The jury’s still out on whether solar power makes your home more valuable, but there are some promising signs. According to a study by ICF Consulting, every $1 reduction in annual fuel bills increases a home’s resale value by $10 to $25. Based on that math, Crampton figures her $28,000 system, installed this year, has already increased the value of her million-dollar home by a little over $20,000. And while a solar array near the end of its lifespan might hurt resale value, most solar homeowners are decades away from having to worry about that.


Since 1999 some 25,000 American households have adopted solar power, and most give the technology high marks. It helps that the hardware has become more durable. The panels are engineered to withstand 50-mile-per-hour hailstones, and manufacturers now warranty them for 20 to 25 years against defects and power losses. One Achilles heel has been the inverter, the electrical box that converts solar energy into AC power. Inverters used to be covered by warranty for only five years and when they failed cost several thousand dollars to replace. New ones come with a guarantee of 10 years.

If folks are disappointed in solar power, it’s often because they get complacent about energy usage, says Mike Keesee, head of residential solar for the Sacramento Municipal Utility District. He points out that all the common-sense energy-efficiency tactics — upgrading your insulation, turning off lights, unplugging consumer-electronics devices — go a long way toward making the investment pay off. “Installing solar panels without conservation is like turning the heat on with the windows open,” says Blair May, a solar installer in Waldoboro, Maine. Improve your home’s energy efficiency, in other words, and you’ll profit even more from the sun.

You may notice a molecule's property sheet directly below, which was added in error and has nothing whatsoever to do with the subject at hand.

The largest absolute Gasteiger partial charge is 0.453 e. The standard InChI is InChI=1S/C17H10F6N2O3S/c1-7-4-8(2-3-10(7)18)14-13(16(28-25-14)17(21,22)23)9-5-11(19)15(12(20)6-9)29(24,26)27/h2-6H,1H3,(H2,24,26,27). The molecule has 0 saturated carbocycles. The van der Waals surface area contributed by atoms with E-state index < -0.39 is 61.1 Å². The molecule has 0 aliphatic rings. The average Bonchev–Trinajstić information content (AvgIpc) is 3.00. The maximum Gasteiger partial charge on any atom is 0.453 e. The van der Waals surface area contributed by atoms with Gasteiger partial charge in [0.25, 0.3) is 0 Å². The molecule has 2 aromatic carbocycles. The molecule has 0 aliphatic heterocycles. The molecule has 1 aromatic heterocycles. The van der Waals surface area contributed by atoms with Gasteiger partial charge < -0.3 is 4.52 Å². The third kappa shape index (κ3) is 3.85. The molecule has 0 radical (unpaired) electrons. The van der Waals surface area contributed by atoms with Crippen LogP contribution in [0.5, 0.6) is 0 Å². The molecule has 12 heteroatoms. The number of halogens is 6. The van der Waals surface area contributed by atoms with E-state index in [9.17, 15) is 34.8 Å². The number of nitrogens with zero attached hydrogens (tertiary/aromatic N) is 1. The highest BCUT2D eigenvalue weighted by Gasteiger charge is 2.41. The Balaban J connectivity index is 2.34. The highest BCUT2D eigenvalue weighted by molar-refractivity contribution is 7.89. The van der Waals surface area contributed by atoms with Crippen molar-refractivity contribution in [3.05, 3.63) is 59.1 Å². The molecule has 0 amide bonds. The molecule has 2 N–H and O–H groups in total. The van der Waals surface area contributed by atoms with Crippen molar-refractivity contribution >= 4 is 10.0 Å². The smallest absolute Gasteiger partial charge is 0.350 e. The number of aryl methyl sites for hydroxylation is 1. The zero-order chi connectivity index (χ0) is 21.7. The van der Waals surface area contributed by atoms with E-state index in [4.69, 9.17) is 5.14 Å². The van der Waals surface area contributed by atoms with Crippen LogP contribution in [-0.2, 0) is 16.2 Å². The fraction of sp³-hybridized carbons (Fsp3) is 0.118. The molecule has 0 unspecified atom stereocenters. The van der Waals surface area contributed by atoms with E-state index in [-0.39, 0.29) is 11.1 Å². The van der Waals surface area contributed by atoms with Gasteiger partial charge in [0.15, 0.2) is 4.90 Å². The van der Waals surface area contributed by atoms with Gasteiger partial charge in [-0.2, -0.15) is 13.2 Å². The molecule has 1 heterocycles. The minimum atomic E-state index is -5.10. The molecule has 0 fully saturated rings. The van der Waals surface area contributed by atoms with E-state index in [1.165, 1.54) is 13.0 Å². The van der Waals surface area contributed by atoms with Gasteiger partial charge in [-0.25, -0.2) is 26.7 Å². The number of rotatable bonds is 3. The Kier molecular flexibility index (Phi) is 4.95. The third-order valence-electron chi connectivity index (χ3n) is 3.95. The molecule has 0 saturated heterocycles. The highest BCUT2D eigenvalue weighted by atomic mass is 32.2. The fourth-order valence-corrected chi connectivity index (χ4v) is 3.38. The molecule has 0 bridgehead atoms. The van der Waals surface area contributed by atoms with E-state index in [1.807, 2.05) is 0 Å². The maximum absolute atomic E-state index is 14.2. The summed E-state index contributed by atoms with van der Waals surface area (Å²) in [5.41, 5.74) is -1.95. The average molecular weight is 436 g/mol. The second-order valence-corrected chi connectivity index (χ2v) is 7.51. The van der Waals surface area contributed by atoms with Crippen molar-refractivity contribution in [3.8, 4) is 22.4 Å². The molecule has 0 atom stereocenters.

More Bright Ideas for powering your home

Solar panels aren’t the only way to go green. Here are a few other ambitious ways to tap the energy of the earth, wind and sun.

GET POWER FROM THE GROUND: Geothermal heat pumps use a network of pipes buried a few feet under your yard to tap the earth’s relatively constant subsurface temperature, generating cool air in summer and warm air in winter. A typical system costs $7,500 and can cut annual utility bills by 30 to 60 percent. Payback period: two to 10 years.

SOLAR WATER HEATING SYSTEMS actually generate more power for the buck than solar electricity systems, as rooftop panels transfer the sun’s heat to a water tank. Prices range from $3,500 to $5,500, and homeowners can save up to 85 percent on their hot-water costs. Payback period: three to five years.

HARNESS THE WIND POWER: Farmers and ranchers now earn extra cash with wind turbines. To join them you’ll need a tower that’s at least 35 feet tall — no small obstacle, given most towns’ zoning rules. Prices start at $15,000. If that sounds too daunting, some utilities let you indirectly purchase wind power by paying extra to subsidize wind farms. Payback for a home turbine: at least 15 years.